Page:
Engineered Hardwood Pros and Cons: Is It Right For You?There are a lot of misconceptions and misunderstandings out there about engineered hardwood that can make it difficult to know if it’s the right choice for your project. For example, did you know that engineered hardwood is real wood? The difference between engineered hardwood and solid hardwood is simply that engineered hardwood is composed of a veneer or wear layer over a core of strengthened composite plywood layers, while solid hardwood is composed of the same solid wood throughout.
Today’s modern engineered hardwood is engineered with the best materials, including a thick veneer and solid core, so that they behave almost exactly the same way as solid hardwood. Once installed, it’s virtually indistinguishable from solid hardwood. So if you’re making a choice between engineered hardwood and solid hardwood, or any other type of flooring, it’s essential to know the details. Below, we’ve broken down all the engineered hardwood pros and cons needed to decide whether it’s the right choice for you.
Engineered Hardwood Pros and Cons: The Pros
When looking at engineered hardwood pros and cons, there are some very significant pros to consider:
Engineered hardwood uses less hardwood per plank than solid wood floors, which can be a significant factor when considering exotic or rare species of wood. In addition, these floors can easily be regarded as eco-friendly and sustainable with little to no sawdust or toxic glue. The extent to which this is true varies between manufacturers, so be sure to investigate the brand you’re considering for environmental certifications or other information that can confirm its sustainability.
Easy to Install
Engineered wood flooring is quick and easy to install. Engineered hardwood that clicks together can be floated over an existing sub-floor, with planks connecting over the top of an existing floor rather than being nailed or glued down. If you hire someone else to do it, you can rest assured the installation will be finished quickly in experienced hands. If you choose to DIY, if you are using prefinished planks and have prepared your sub-floor ahead of time, you might even be able to complete the project in a day, depending on the room size.
Glue-down or nail-down installations are a bit more challenging. We recommend going with a professional to avoid headaches and ensure the installation is performed with the utmost precision and quality. A properly installed floor is essential to a long lifespan.
Potentially Long Lifespan
Properly installed and maintained engineered hardwood of good quality can last around twenty to thirty years. The highest quality and most durable brands can even last up to fifty! However, diligent maintenance and care for the veneer are critical for ensuring your engineered hardwood will live a long life.
Choose manufacturers who use top-quality materials to ensure good structural integrity and durability. Also, look for thicker veneers of at least 3mm, so you have the option of refinishing if necessary. However, if you choose a pre-finished engineered hardwood, you can trust the standard 1.2mm veneer thickness. Pre-finished planks offer an ultra-durable UV-cured finish that is so strong it will likely never need to be refinished but instead resurfaced, which doesn’t require sanding down to lower layers.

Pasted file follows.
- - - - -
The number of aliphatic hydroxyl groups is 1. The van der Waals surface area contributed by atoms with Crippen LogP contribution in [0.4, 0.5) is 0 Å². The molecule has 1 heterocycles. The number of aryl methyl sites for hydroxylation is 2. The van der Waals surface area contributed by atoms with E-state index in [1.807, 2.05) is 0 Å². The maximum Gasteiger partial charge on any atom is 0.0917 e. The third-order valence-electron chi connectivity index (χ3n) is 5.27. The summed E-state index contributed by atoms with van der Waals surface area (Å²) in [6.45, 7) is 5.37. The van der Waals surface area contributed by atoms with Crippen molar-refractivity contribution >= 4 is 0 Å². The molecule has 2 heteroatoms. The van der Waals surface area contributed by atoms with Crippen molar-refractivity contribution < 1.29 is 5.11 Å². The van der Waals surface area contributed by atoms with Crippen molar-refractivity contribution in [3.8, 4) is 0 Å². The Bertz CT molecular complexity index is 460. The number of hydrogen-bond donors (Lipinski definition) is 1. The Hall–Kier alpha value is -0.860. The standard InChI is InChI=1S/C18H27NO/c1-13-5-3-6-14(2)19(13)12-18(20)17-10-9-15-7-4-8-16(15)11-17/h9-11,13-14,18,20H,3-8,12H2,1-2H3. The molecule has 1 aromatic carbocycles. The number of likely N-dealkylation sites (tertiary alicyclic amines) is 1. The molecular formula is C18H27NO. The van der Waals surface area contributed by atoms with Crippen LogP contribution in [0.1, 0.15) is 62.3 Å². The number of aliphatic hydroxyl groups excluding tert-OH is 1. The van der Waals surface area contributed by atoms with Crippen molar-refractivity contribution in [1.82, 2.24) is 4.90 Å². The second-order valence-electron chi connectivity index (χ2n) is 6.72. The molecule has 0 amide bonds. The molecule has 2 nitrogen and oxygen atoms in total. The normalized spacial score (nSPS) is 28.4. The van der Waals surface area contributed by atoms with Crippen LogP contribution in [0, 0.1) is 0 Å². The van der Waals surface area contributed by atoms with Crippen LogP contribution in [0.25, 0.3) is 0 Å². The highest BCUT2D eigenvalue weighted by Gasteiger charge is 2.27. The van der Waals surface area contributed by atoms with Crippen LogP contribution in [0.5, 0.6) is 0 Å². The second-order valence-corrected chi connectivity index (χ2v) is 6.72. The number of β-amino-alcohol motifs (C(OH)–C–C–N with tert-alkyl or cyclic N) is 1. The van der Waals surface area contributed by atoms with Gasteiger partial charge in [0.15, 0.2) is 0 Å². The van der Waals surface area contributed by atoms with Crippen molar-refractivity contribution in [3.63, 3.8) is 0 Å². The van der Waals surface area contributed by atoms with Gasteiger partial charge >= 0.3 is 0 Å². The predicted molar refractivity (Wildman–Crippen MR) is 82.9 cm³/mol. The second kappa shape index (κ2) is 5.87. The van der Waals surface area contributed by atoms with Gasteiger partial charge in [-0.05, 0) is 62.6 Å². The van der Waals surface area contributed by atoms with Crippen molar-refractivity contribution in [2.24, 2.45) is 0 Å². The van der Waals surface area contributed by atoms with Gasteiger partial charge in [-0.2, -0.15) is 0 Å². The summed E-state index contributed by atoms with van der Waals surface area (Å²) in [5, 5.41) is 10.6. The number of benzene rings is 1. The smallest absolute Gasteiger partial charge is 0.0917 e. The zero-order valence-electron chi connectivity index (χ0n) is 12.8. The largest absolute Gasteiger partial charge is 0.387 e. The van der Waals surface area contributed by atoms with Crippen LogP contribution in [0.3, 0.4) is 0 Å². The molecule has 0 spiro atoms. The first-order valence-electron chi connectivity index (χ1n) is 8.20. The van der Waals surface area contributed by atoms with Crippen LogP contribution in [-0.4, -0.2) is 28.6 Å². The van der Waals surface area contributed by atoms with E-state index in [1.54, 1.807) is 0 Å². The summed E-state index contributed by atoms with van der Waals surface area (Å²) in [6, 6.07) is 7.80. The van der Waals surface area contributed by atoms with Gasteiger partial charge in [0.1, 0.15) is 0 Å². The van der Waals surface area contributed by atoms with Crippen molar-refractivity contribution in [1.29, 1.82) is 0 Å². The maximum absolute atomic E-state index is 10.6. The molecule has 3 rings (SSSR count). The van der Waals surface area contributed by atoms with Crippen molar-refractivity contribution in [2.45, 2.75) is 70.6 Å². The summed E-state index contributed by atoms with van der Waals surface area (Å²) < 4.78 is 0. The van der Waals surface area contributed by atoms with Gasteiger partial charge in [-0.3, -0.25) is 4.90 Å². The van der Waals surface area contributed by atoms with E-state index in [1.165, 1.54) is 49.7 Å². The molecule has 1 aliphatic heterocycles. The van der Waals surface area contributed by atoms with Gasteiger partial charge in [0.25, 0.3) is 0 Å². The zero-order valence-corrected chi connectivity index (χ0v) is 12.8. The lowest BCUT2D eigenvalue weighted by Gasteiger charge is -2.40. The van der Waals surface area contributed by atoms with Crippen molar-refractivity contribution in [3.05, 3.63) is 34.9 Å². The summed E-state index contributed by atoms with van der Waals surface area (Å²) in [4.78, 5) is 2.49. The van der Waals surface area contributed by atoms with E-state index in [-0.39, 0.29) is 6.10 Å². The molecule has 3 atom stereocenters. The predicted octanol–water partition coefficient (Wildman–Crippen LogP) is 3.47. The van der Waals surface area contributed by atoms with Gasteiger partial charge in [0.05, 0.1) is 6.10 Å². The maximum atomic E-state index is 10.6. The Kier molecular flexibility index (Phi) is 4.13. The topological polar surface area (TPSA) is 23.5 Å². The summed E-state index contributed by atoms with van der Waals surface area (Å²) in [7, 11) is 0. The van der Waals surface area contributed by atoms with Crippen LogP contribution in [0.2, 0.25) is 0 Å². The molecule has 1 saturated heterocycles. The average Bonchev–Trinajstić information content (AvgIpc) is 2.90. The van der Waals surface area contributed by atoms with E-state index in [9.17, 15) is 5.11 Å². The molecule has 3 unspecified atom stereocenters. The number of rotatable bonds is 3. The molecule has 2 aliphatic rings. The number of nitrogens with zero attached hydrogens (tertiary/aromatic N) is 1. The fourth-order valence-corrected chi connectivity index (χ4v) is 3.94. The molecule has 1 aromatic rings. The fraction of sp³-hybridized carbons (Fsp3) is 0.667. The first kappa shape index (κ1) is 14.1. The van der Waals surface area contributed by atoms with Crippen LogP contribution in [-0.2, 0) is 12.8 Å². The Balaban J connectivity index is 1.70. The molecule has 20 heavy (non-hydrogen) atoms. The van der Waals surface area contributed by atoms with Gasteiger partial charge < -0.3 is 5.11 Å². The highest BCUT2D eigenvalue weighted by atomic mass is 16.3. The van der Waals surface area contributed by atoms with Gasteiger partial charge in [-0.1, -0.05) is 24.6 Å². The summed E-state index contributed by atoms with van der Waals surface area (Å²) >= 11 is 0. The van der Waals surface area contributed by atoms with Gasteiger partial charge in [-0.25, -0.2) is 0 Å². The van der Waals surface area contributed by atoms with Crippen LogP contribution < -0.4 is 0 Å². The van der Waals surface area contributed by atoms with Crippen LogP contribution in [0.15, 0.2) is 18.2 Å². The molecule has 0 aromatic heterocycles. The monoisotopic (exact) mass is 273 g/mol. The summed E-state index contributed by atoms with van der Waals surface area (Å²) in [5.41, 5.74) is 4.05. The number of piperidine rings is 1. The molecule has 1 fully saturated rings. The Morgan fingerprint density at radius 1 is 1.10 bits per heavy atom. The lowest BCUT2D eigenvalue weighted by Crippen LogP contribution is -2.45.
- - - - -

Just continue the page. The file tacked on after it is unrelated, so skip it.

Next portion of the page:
Abundant Design Options
Modern engineered hardwood and solid hardwood have the same look and feel, with engineered hardwood offering the same species of wood designs. Like solid hardwood, you can create a classic herringbone or chevron parquet design, horizontal stripes, or a unique design from your own imagination. Exotic species of wood like Brazilian Cherry or Brazilian Teak are also available, typically at a higher cost than domestic species like oak, maple, and hickory.
If you consider a more exotic wood species, consider an engineered product. Engineered exotic woods sometimes cost less than the same species of solid hardwood because they use less solid wood. This isn’t always the case, however.
Many wood-adjacent flooring materials like cork and bamboo are also available in engineered options.
Engineered Hardwood Pros and Cons: The Cons
Depending on the application, there are disadvantages to consider with any flooring. Engineered hardwood's pros and cons include the following cons:
High MaintenanceThe surface layer of engineered hardwood is no different than solid hardwood, so it requires the same level of maintenance. Sweep regularly, keep the floor as dry as possible, and avoid harsh chemicals to protect the finish.
Susceptible to Scratches and DentsEngineered hardwood is durable, but it will scratch and dent over time, just like solid hardwood. Pay close attention to the hardwood species of the veneer you choose, checking its durability and considering how much traffic will be coming through the area. Use rugs and furniture sliders to protect the finish from scratches.
Ready To Choose Engineered Hardwood – Or Something Else?
Now that you’ve got the full story on engineered hardwood pros and cons, Floors USA has extensive flooring in stock and much more available through special order. Customer satisfaction is our number one priority, so our staff will work with you to ensure you are 100% satisfied with your purchase. Get the perfect flooring for your home – make an appointment today.